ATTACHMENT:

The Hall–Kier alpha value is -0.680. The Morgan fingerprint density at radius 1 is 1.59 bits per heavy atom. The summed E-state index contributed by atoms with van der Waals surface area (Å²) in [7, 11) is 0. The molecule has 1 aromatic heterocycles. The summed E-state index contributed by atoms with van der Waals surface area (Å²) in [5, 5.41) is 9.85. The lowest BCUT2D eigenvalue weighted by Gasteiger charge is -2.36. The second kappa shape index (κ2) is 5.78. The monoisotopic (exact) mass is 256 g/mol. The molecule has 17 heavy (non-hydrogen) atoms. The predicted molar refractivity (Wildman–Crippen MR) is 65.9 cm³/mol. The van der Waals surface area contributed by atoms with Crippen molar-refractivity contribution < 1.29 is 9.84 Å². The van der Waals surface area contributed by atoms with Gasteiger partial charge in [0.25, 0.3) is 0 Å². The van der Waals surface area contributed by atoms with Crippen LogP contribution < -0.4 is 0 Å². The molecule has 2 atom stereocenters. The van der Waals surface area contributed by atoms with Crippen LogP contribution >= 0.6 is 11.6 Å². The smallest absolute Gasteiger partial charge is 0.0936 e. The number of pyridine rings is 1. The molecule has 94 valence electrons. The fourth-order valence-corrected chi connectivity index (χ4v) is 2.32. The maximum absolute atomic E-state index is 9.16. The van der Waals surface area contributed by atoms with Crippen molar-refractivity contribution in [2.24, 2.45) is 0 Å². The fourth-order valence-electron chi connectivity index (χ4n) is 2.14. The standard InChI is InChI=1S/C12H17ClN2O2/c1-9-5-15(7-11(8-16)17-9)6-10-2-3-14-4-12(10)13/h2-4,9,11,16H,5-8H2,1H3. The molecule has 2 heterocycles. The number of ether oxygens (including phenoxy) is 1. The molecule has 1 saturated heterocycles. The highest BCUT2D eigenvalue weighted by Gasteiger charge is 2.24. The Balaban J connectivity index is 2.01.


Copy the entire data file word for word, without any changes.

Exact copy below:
The Hall–Kier alpha value is -0.680. The Morgan fingerprint density at radius 1 is 1.59 bits per heavy atom. The summed E-state index contributed by atoms with van der Waals surface area (Å²) in [7, 11) is 0. The molecule has 1 aromatic heterocycles. The summed E-state index contributed by atoms with van der Waals surface area (Å²) in [5, 5.41) is 9.85. The lowest BCUT2D eigenvalue weighted by Gasteiger charge is -2.36. The second kappa shape index (κ2) is 5.78. The monoisotopic (exact) mass is 256 g/mol. The molecule has 17 heavy (non-hydrogen) atoms. The predicted molar refractivity (Wildman–Crippen MR) is 65.9 cm³/mol. The van der Waals surface area contributed by atoms with Crippen molar-refractivity contribution < 1.29 is 9.84 Å². The van der Waals surface area contributed by atoms with Gasteiger partial charge in [0.25, 0.3) is 0 Å². The van der Waals surface area contributed by atoms with Crippen LogP contribution < -0.4 is 0 Å². The molecule has 2 atom stereocenters. The van der Waals surface area contributed by atoms with Crippen LogP contribution >= 0.6 is 11.6 Å². The smallest absolute Gasteiger partial charge is 0.0936 e. The number of pyridine rings is 1. The molecule has 94 valence electrons. The fourth-order valence-corrected chi connectivity index (χ4v) is 2.32. The maximum absolute atomic E-state index is 9.16. The van der Waals surface area contributed by atoms with Crippen molar-refractivity contribution in [2.24, 2.45) is 0 Å². The fourth-order valence-electron chi connectivity index (χ4n) is 2.14. The standard InChI is InChI=1S/C12H17ClN2O2/c1-9-5-15(7-11(8-16)17-9)6-10-2-3-14-4-12(10)13/h2-4,9,11,16H,5-8H2,1H3. The molecule has 2 heterocycles. The number of ether oxygens (including phenoxy) is 1. The molecule has 1 saturated heterocycles. The highest BCUT2D eigenvalue weighted by Gasteiger charge is 2.24. The Balaban J connectivity index is 2.01.